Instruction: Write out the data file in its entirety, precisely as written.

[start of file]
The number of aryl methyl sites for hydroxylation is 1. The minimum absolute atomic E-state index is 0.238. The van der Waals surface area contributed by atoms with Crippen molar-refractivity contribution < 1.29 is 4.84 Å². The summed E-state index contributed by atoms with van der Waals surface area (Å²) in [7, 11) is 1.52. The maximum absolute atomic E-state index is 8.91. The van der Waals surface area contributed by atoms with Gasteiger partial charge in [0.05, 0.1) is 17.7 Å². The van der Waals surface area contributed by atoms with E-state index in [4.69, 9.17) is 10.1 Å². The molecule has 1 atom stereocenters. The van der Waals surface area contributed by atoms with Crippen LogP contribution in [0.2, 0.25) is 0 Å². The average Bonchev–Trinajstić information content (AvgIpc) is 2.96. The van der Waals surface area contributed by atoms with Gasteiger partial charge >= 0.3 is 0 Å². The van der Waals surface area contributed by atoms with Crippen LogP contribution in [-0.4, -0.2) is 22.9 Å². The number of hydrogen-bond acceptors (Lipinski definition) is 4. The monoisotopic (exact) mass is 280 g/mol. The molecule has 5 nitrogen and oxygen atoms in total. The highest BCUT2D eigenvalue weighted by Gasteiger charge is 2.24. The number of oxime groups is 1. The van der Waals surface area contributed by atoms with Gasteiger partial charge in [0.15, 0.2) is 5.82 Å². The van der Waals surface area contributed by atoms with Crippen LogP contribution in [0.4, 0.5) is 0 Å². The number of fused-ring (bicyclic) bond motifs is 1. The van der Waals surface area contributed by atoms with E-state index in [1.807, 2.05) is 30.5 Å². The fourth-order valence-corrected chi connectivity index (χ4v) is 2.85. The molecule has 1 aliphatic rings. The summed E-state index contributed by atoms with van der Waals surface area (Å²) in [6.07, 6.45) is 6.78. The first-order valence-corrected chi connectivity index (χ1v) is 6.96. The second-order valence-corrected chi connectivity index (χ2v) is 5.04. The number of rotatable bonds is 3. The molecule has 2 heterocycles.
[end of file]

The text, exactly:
The number of aryl methyl sites for hydroxylation is 1. The minimum absolute atomic E-state index is 0.238. The van der Waals surface area contributed by atoms with Crippen molar-refractivity contribution < 1.29 is 4.84 Å². The summed E-state index contributed by atoms with van der Waals surface area (Å²) in [7, 11) is 1.52. The maximum absolute atomic E-state index is 8.91. The van der Waals surface area contributed by atoms with Gasteiger partial charge in [0.05, 0.1) is 17.7 Å². The van der Waals surface area contributed by atoms with E-state index in [4.69, 9.17) is 10.1 Å². The molecule has 1 atom stereocenters. The van der Waals surface area contributed by atoms with Crippen LogP contribution in [0.2, 0.25) is 0 Å². The average Bonchev–Trinajstić information content (AvgIpc) is 2.96. The van der Waals surface area contributed by atoms with Gasteiger partial charge >= 0.3 is 0 Å². The van der Waals surface area contributed by atoms with Crippen LogP contribution in [-0.4, -0.2) is 22.9 Å². The number of hydrogen-bond acceptors (Lipinski definition) is 4. The monoisotopic (exact) mass is 280 g/mol. The molecule has 5 nitrogen and oxygen atoms in total. The highest BCUT2D eigenvalue weighted by Gasteiger charge is 2.24. The number of oxime groups is 1. The van der Waals surface area contributed by atoms with Gasteiger partial charge in [0.15, 0.2) is 5.82 Å². The van der Waals surface area contributed by atoms with Crippen LogP contribution in [0.4, 0.5) is 0 Å². The number of fused-ring (bicyclic) bond motifs is 1. The van der Waals surface area contributed by atoms with E-state index in [1.807, 2.05) is 30.5 Å². The fourth-order valence-corrected chi connectivity index (χ4v) is 2.85. The molecule has 1 aliphatic rings. The summed E-state index contributed by atoms with van der Waals surface area (Å²) in [6.07, 6.45) is 6.78. The first-order valence-corrected chi connectivity index (χ1v) is 6.96. The second-order valence-corrected chi connectivity index (χ2v) is 5.04. The number of rotatable bonds is 3. The molecule has 2 heterocycles.